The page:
It's interesting because in 1993, fax sigs showed up in Donruss' Studio set. It's a very classy design and I think the signatures were used to class it up even more. It looks good. It should have been used more often in the '90s.


But instead it was used as a gimmick. Collector's Choice used fax sigs for three years or so as a parallel beginning in 1994. This was about the only way Upper Deck would touch fax sigs.



It's a shame that the '90s issued stuff like this, but no, a fax sig was too distracting.

But by the late 1990s, pulling actual autographs became the name of the game. It was such a huge deal (and remains a huge deal) that who has time for fake autographs? If you look at just that one aspect, you can understand why facsimile signatures disappeared and why few even think about them.



Still, there was one card company that picked up the fax sig cause. Bowman started putting facsimile signatures back on its cards in 1998. It didn't want to mess up the photo, of course, so it placed it off in a corner, sideways.

That was the format for Bowman for three straight years. Down the side. Sideways.



In 2001, the signature shifted to a box near the bottom. Kind of reminds you of 1952 Topps, huh?



This was the style for Bowman for several years afterward. Box it off, somehow. I think it looks pretty snazzy.

Bowman was your source for fax sigs. Except for retro products like Fleer Tradition, Heritage and Fan Favorites, you couldn't find replicated signatures anywhere. Collectors were too busy looking for the real thing.


In fact, if there was going to be fax sigs in a product, the company made sure to telegraph it right in the product name. "Pro Sigs," "Autographix". Just so everyone knew what they were getting. People were so accustomed to their photos unsullied.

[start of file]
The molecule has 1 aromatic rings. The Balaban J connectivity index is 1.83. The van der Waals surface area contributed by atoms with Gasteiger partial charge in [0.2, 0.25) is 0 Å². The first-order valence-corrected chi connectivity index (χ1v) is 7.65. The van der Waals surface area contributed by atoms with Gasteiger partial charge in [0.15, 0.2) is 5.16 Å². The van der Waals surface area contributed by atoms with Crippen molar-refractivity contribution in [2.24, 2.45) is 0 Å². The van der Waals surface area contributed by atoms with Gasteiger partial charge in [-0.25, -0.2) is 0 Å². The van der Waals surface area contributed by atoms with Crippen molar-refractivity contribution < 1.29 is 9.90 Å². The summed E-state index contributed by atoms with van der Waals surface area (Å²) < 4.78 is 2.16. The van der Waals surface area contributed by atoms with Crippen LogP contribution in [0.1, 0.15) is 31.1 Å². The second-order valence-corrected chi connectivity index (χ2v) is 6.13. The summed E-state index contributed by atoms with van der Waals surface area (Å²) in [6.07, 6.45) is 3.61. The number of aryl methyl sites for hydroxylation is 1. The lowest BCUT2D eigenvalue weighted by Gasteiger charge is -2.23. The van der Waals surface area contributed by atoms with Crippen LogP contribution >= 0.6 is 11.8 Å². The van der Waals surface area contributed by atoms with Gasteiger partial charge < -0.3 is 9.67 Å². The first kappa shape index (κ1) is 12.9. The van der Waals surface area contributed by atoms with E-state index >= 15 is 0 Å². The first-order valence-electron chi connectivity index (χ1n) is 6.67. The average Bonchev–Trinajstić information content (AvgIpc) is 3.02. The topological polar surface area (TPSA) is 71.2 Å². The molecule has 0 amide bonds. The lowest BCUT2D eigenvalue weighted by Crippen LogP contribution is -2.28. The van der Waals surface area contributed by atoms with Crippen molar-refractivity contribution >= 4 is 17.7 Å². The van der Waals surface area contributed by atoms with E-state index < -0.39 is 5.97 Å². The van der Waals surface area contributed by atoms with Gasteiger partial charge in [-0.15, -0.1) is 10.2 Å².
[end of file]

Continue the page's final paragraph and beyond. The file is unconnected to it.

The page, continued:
Then, in 2007, a complete surprise. For the first time since 1982, Topps issued a flagship set with facsimile autographs on each card.

I don't remember any noise about this at all. Maybe people were too distracted by George Bush in the stands, but this was fairly significant. One year after cartoons returned to flagship, now fax sigs were making a comeback.


They even appeared in back-to-back flagship sets as they showed up again in 2008. It was the first time that facsimile signatures appeared in back-to-back Topps sets since 1955-56.

The experiment, however, must have been a failure because fax sigs haven't shown up in another Topps flagship set since.


Even Bowman got rid of facsimile signatures in 2010.

Although I have a slight attachment to fax sigs just because they were around when I was a kid, it's not a big loss.

I've never been much of an autograph seeker and there is part of me that cringes when I see a signature across the face or body of a player. I'm all about the card, not the scribble.


But all I have to do is go back to my 1975 cards and I need to see that fax sig for that stamp of approval from Steve Yeager.

Tuesday, May 30, 2017

Ranking 1973ness

Mention "1973" to someone who lived through it and a number images may come to mind: Watergate, gas lines, the Night the Lights Went Out in Georgia.